Prospective associations of appetitive traits at 3 and 12 months of age with body mass index and weight gain in the first 2 years of life

GUSTO study group

Research output: Contribution to journalArticle

18 Citations (Scopus)

Abstract

Background: Appetitive traits in childhood such as food responsiveness and enjoyment of food have been associated with body mass index (BMI) in later childhood. However, data on appetitive traits during infancy in relation to BMI in later childhood are sparse. We aimed to relate appetitive traits in infancy to subsequent BMI and weight gain up to 24 months of age. Methods: Data of 210 infants from the Singapore GUSTO mother-offspring cohort was obtained. The Baby Eating Behavior Questionnaire (BEBQ) and the Child Eating Behavior Questionnaire (CEBQ) were administered to mothers when their offspring were aged 3 and 12 months respectively. Height and weight of offspring were measured at ages 3, 6, 9,12,15,18 and 24 months. The association of appetitive traits with both BMI z-score and weight gain were evaluated using multivariate linear regression. Results: Food responsiveness at 3 months was associated with higher BMI from 6 months up to 15 months of age (p < 0.01) and with greater weight gain between 3 and 6 months of age (p = 0.012). Slowness in eating and satiety responsiveness at 3 months was significantly associated with lower BMI at 6 months (p < 0.01) and with less weight gain between 3 to 6 months of age (p = 0.034). None of the appetitive traits at 12 months were significantly associated with BMI or weight gain over any time period. Conclusion: Early assessment of appetitive traits at 3 months of age but not at 12 months of age was associated with BMI and weight gain over the first two years of life.

Original languageEnglish (US)
Article number153
JournalBMC Pediatrics
Volume15
Issue number1
DOIs
StatePublished - Oct 12 2015
Externally publishedYes

Fingerprint

Weight Gain
Body Mass Index
Feeding Behavior
Food
Mothers
Singapore
Child Behavior
Linear Models
Eating
Weights and Measures

Keywords

  • Appetitive traits
  • BEBQ
  • BMI
  • CEBQ
  • Weight
  • Weight gain

ASJC Scopus subject areas

  • Pediatrics, Perinatology, and Child Health

Cite this

Prospective associations of appetitive traits at 3 and 12 months of age with body mass index and weight gain in the first 2 years of life. / GUSTO study group.

In: BMC Pediatrics, Vol. 15, No. 1, 153, 12.10.2015.

Research output: Contribution to journalArticle

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title = "Prospective associations of appetitive traits at 3 and 12 months of age with body mass index and weight gain in the first 2 years of life",
abstract = "Background: Appetitive traits in childhood such as food responsiveness and enjoyment of food have been associated with body mass index (BMI) in later childhood. However, data on appetitive traits during infancy in relation to BMI in later childhood are sparse. We aimed to relate appetitive traits in infancy to subsequent BMI and weight gain up to 24 months of age. Methods: Data of 210 infants from the Singapore GUSTO mother-offspring cohort was obtained. The Baby Eating Behavior Questionnaire (BEBQ) and the Child Eating Behavior Questionnaire (CEBQ) were administered to mothers when their offspring were aged 3 and 12 months respectively. Height and weight of offspring were measured at ages 3, 6, 9,12,15,18 and 24 months. The association of appetitive traits with both BMI z-score and weight gain were evaluated using multivariate linear regression. Results: Food responsiveness at 3 months was associated with higher BMI from 6 months up to 15 months of age (p < 0.01) and with greater weight gain between 3 and 6 months of age (p = 0.012). Slowness in eating and satiety responsiveness at 3 months was significantly associated with lower BMI at 6 months (p < 0.01) and with less weight gain between 3 to 6 months of age (p = 0.034). None of the appetitive traits at 12 months were significantly associated with BMI or weight gain over any time period. Conclusion: Early assessment of appetitive traits at 3 months of age but not at 12 months of age was associated with BMI and weight gain over the first two years of life.",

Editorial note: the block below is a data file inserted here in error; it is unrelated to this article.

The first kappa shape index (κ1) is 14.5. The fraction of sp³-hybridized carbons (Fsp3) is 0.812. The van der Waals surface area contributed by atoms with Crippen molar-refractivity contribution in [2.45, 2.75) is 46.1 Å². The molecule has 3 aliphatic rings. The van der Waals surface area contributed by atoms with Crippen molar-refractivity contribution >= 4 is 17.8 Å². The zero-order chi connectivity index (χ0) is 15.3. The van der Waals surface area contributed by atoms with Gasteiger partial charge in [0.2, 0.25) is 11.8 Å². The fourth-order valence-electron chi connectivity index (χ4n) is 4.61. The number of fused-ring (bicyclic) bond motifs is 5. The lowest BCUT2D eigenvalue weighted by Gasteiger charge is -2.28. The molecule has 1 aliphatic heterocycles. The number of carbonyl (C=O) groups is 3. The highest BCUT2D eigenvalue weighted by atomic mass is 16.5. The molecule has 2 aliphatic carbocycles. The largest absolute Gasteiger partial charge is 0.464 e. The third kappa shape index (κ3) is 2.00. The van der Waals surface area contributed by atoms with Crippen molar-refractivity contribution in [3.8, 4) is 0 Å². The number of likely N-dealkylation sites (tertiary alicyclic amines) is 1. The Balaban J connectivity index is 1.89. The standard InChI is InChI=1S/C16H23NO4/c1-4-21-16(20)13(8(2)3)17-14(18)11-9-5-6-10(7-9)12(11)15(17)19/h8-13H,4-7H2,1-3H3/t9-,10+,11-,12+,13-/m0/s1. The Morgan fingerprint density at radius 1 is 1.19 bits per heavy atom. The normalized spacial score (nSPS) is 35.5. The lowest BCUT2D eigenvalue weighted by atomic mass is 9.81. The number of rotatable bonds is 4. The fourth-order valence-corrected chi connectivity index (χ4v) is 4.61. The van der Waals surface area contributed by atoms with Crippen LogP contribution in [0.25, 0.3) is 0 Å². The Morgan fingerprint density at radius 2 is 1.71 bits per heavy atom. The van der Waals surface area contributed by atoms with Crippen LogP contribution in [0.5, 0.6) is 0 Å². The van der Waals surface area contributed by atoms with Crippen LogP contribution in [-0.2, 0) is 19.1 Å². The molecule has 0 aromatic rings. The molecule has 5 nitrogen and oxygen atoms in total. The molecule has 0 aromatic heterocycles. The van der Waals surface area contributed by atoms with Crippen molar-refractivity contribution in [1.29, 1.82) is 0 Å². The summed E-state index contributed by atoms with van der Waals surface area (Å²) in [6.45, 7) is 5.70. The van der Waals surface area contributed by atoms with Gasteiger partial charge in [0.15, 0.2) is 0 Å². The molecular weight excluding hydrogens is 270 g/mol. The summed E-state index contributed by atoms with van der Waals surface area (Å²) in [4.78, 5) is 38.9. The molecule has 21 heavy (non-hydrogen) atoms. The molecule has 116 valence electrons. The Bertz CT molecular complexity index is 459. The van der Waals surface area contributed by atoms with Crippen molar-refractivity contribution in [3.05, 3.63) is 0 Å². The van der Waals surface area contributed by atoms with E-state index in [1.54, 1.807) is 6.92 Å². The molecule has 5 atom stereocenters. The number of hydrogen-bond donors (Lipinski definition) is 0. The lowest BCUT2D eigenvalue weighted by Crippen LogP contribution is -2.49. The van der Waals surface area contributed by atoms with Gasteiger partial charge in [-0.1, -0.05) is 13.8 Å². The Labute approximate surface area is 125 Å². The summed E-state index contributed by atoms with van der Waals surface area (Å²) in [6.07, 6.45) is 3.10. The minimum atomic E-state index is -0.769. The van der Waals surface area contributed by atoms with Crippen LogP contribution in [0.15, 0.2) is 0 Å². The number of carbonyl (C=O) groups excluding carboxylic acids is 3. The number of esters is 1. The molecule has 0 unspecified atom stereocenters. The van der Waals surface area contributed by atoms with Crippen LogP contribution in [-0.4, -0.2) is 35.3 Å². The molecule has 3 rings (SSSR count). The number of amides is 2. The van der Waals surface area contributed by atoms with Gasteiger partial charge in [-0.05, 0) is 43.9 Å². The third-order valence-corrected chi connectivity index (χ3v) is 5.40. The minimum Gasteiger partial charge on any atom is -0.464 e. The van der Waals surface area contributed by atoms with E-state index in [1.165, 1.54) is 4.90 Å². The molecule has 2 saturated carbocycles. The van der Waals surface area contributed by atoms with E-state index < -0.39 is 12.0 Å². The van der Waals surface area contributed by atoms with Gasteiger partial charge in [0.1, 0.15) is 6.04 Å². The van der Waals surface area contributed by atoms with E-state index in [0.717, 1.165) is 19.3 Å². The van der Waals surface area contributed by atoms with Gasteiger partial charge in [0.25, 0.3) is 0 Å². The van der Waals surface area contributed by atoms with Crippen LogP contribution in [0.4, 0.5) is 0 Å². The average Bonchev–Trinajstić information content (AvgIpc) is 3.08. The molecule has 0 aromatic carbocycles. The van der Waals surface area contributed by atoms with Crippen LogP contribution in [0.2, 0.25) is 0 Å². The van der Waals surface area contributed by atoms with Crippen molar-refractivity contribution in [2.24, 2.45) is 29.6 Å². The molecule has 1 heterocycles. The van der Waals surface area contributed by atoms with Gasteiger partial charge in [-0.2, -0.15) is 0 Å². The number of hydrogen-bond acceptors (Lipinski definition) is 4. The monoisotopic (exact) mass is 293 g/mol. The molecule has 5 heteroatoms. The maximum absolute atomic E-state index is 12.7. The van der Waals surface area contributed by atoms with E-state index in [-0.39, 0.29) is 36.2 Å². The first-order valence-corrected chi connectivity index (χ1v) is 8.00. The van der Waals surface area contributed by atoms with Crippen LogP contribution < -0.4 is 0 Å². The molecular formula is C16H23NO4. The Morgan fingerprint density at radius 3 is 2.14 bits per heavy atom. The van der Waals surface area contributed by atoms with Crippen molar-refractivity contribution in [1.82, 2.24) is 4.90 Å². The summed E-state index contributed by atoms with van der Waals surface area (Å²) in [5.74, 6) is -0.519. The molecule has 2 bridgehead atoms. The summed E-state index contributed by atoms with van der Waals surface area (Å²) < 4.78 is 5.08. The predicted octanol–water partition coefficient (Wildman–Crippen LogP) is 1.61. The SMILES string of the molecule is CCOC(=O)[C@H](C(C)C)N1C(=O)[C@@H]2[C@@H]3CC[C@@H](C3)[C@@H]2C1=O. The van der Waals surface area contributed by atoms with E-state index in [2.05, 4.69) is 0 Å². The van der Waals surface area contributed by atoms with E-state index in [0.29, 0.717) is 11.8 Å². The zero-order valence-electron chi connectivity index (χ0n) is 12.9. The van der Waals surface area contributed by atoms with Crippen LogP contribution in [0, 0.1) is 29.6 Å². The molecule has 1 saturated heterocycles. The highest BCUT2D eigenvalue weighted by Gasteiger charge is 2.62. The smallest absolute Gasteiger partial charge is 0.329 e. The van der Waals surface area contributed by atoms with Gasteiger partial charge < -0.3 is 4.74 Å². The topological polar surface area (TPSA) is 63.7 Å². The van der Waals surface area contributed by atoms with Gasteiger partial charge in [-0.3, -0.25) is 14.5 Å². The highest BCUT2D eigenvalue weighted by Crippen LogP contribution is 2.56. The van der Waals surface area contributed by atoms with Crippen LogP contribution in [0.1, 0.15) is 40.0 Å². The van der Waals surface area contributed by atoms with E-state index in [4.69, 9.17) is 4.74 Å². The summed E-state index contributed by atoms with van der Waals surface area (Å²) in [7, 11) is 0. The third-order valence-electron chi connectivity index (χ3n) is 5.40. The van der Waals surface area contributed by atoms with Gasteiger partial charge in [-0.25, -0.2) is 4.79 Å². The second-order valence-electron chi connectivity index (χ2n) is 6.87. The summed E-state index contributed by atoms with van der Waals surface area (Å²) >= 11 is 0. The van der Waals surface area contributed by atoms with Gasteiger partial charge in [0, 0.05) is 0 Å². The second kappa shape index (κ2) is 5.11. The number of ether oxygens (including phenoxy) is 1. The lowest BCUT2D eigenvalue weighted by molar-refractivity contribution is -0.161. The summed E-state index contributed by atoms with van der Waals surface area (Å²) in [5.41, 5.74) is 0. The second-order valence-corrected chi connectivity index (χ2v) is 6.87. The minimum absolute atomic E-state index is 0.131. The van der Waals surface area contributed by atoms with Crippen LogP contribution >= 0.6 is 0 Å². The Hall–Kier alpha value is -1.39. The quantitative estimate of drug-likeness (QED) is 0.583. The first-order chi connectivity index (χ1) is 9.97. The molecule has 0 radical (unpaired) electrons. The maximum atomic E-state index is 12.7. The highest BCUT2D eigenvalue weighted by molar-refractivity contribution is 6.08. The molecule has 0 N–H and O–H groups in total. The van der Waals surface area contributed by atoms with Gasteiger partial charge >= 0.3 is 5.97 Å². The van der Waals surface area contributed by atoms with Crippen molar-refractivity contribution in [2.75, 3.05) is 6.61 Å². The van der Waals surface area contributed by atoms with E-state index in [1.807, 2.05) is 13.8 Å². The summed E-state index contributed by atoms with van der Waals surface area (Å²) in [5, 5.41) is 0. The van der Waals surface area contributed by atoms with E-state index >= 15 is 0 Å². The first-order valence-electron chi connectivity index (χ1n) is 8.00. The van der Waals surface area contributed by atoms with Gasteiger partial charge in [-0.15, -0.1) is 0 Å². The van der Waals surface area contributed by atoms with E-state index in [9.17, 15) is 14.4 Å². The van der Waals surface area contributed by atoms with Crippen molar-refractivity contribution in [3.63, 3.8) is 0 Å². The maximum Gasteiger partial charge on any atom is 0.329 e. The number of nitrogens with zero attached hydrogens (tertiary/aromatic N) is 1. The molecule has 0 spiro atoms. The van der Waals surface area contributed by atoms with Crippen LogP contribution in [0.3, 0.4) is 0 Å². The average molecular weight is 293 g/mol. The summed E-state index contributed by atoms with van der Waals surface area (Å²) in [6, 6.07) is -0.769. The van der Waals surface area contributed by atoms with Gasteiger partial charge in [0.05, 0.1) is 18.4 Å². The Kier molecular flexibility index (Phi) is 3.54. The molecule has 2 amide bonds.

keywords = "Appetitive traits, BEBQ, BMI, CEBQ, Weight, Weight gain",
author = "{GUSTO study group} and Quah, {Phaik Ling} and Chan, {Yiong Huak} and Aris, {Izzuddin M.} and Pang, {Wei Wei} and Toh, {Jia Ying} and Tint, {Mya Thway} and Broekman, {Birit F.P.} and Saw, {Seang Mei} and Kenneth Kwek and Godfrey, {Keith M.} and Gluckman, {Peter D.} and Chong, {Yap Seng} and Meaney, {Michael J.} and Yap, {Fabian K.P.} and {van Dam}, {Rob M.} and Lee, {Yung Seng} and Chong, {Mary F.F.} and Dennis Bier and Arijit Biswas and Cai Shirong and Helen Chan and Jerry Chan and Cornelia Chee and Audrey Chia and Chin, {Chiang Wen} and Amutha Chinnadurai and Kiat, {Chng Chai} and Chee, {Chong Shang} and Chien, {Chua Mei} and Wayne Cutfield and Mary Daniel and Ming, {Ding Chun} and Anne Ferguson-Smith and Finkelstein, {Eric Andrew} and Marielle Fortier and Doris Fok and Anne Goh and Daniel Goh and Gooley, {Joshua J.} and Meng, {Han Wee} and Mark Hanson and Mikael Hartman and Michael Heymann and Chin-Ying, {Stephen Hsu} and Hazel Inskip and Jeevesh Kapur and Joanna Holbrook and Wah, {Lee Bee} and Bee, {Lim Sok} and Venkatesh, {Sudhakar K}",